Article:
• Wim Crouwel (1967): New Alphabet
  • Tomato: Sony Corporate Identity
  • With LCD screens hinting starts to become a thing. Wonder how much that changes how we design, think about, read type. Verdana was a huge design effort, largely because of all the manual hinting.
  • Then in the 90s we start to get what we’d probably call Grunge.
  • Emigre, Fuse, Raygun Magazine
  • Brody: FF Blur (which is in the MoMA)
  • Also around the early 2000s: Experiments in interactive type
  • FF Beowolf by Blokland and Rossum is probably the first typeface that has behaviour programmed into it: Each time you type a letter, the vector points are moved around by a randomised amount (within certain limits — these are the cuts of the typeface). This is essentially asking the question: Does every letter in a typeface always have too look the same (as it has done the entire history of printing)?

Febuary 28, 2019

Nicky Hamlyn on text in film.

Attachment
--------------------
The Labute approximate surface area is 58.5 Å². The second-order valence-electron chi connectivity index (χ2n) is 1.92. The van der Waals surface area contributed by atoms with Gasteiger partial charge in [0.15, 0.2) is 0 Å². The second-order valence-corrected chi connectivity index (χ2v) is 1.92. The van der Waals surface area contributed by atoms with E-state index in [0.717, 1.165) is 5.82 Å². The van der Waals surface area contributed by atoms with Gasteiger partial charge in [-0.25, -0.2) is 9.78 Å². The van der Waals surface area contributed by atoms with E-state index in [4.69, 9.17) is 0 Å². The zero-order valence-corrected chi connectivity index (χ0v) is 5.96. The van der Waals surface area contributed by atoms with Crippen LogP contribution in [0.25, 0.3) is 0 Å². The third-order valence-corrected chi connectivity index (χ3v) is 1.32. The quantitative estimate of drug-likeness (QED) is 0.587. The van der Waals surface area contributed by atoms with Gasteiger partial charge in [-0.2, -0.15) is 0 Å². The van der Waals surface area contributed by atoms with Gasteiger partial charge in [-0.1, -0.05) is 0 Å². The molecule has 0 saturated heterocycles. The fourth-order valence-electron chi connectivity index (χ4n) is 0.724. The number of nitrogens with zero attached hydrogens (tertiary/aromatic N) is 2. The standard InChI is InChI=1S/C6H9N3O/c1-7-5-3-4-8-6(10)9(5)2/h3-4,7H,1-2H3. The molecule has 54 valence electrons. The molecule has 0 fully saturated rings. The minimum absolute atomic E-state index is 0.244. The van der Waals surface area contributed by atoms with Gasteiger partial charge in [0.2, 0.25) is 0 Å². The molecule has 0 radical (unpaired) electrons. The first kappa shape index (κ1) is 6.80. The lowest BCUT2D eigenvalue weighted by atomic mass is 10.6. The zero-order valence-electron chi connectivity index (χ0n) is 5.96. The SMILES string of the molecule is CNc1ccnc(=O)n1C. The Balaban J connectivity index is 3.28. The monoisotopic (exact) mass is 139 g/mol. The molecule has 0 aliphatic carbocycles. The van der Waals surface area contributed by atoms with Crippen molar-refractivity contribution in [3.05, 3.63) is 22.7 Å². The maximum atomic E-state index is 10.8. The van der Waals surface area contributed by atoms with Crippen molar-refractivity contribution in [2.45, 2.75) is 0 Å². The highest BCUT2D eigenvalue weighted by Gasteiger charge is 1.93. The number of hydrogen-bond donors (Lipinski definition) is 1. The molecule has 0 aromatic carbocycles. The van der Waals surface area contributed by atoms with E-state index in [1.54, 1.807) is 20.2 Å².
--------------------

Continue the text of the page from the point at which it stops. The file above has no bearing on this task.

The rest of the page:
• Duchamp (1910). In those days you couldn’t buy a camera: You had to have one made. Rotating poems that repeat themselves, also wordplay and moving around of letters. Anemic Cinema (1926). See also Vertigo records in the 70s.
  • Also: L.H.O.O.Q. (1919)
  • Word Movie (1966) by Paul Sharits. Like a lot of his early work, this is done frame-by-frame.
  • Don’t look back documentary on Bob Dylan.
  • Subterranean Homesick Blues. Dropping cue cards.
  • Michael Snow So Is This (1982). This film is two hours long: does that seem like a frightening prospect? (The actual thing is 48 minutes long, of course this kind of falls apart when you watch it on Youtube). Apple ripping it off. Film about